Densely Speaking: Conversations About Cities, Economics & Law is an interview-based scholarship podcast hosted by me and Jeffrey Lin, an economist at the Federal Reserve Bank of Philadelphia. You can find us on your local podcast app (Apple Podcasts, Spotify, Overcast, etc.) and follow along on Twitter at @denselyspeaking.
The meat of the show is interviews with guests about their recent work. We also have a short segment at the end called “Appendices,” where hosts and guests briefly flag other work they find interesting. Links to episodes appear below. Our producer is Schuyler Pals.
The views expressed on the show are those of the participants, and do not necessarily represent the views of the Federal Reserve Bank of Philadelphia, the Federal Reserve System, or any of the other institutions with which the hosts or guests are affiliated.
The Future of Law & Transportation Symposium: Rights of Way & Public Space
Today’s is the second in a special series of episodes we are running from a first-of-its-kind academic event on law and transportation policy, featuring scholars from multiple disciplines. Each scholar speaks for about 12 minutes, followed by Q&A.
David Prytherch, Professor, Miami University Department of Geography: “Mobility Justice and the Public Right-of-Way: The Geography of Traffic Law and Design”
Jamila Jefferson-Jones, Professor, University of Missouri-Kansas City School of Law: “#DrivingWhileBlack as #LivingWhileBlack”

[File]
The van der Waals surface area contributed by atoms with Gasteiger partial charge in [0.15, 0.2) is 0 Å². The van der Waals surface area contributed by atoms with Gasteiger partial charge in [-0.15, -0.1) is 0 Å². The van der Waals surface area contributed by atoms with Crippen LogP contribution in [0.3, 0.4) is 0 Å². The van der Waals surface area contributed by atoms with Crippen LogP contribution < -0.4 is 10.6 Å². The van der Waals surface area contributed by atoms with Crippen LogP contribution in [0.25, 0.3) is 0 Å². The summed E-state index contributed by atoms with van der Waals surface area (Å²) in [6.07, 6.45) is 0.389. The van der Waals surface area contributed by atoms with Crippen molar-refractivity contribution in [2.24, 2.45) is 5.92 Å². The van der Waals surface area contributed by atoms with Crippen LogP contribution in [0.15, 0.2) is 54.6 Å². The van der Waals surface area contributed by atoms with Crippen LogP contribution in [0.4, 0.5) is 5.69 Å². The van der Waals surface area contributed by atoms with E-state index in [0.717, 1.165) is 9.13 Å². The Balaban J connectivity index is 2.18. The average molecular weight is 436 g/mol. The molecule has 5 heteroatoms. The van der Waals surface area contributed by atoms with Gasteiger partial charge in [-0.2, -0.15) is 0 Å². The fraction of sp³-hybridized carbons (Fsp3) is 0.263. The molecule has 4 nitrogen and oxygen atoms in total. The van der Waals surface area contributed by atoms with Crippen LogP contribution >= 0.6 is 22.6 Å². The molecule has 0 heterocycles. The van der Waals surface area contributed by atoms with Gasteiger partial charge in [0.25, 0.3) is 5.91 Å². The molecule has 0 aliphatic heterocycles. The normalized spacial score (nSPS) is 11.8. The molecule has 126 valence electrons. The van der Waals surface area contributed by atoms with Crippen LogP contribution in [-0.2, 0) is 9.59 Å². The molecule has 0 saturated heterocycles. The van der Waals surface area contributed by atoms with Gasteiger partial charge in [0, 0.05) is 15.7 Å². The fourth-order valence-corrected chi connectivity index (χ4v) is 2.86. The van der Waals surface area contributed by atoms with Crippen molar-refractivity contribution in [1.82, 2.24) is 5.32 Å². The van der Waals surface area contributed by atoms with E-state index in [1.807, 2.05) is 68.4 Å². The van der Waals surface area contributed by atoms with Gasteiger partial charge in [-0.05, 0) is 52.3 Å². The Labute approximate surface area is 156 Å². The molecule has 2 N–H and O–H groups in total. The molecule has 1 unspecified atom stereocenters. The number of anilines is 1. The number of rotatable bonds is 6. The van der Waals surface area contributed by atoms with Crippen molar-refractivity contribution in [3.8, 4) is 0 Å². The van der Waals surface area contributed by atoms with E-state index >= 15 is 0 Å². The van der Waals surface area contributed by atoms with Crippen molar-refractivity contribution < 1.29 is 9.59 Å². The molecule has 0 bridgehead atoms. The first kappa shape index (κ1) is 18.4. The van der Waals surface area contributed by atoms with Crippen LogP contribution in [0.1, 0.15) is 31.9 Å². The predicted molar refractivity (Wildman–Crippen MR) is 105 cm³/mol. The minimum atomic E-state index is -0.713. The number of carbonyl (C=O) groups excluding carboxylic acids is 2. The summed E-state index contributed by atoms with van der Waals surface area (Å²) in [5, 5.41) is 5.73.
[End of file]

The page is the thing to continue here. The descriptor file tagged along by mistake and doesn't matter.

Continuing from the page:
Tara Goddard, Assistant Professor, Texas A&M University Department of Landscape Architecture and Urban Planning: “Not ‘Just Semantics’: How the Language and Framing of Transportation Safety Shapes Perception and Practice”
Vanessa Casado Pérez, Associate Professor of Law & Research Associate Professor of Agricultural Economics, Texas A&M University School of Law: “Reclaiming the Streets: Pedestrianization”
Arpit Gupta is an Assistant Professor of Finance at the New York University Stern School of Business and the co-author of Take the Q Train: Value Capture of Public Infrastructure Projects.
Chris Severen, Senior Economist at the Philadelphia Federal Reserve Bank and author of Commuting, Labor, and Housing Market Effects of Mass Transportation: Welfare and Identification and Ticket to Ride: Estimating the Costs and Benefits of Rail Transit, joins as guest co-host.
Appendices: Arpit Gupta: Order Without Design: How Markets Shape Cities, by Alain Bertaud.
Greg Shill: Two working papers by Arpit Gupta, Racial Disparities in Frontline Workers and Housing Crowding During COVID-19: Evidence from Geolocation Data and Urban Flight Seeded the COVID-19 Pandemic Across the United States. See also Urban Flight video abstract here.
Jeff Lin: The Economics of Speed:The Electrification of the Streetcar System and the Decline of Mom-and-Pop Stores in Boston, 1885-1905 by Wei You, and a Jonathan Dingel’s annual collection of job-market candidates whose JM papers fall within spatial economics, Spatial economics JMPs (2020-2021).
Chris Severen: Trains, Buses, People An Opinionated Atlas of US Transit, by Christof Spieler.
The Future of Law & Transportation Symposium: Transportation Planning & Land Use I
Today’s is the first in a mini series of episodes we are running from a first-of-its-kind academic event on law and transportation policy, featuring scholars from multiple disciplines. Thanks to Talking Headways podcast host Jeff Wood, who edited and ran this episode first on his show, for allowing us to feature it here.
After an intro to the Symposium from Greg Shill, each scholar speaks for about 12 minutes.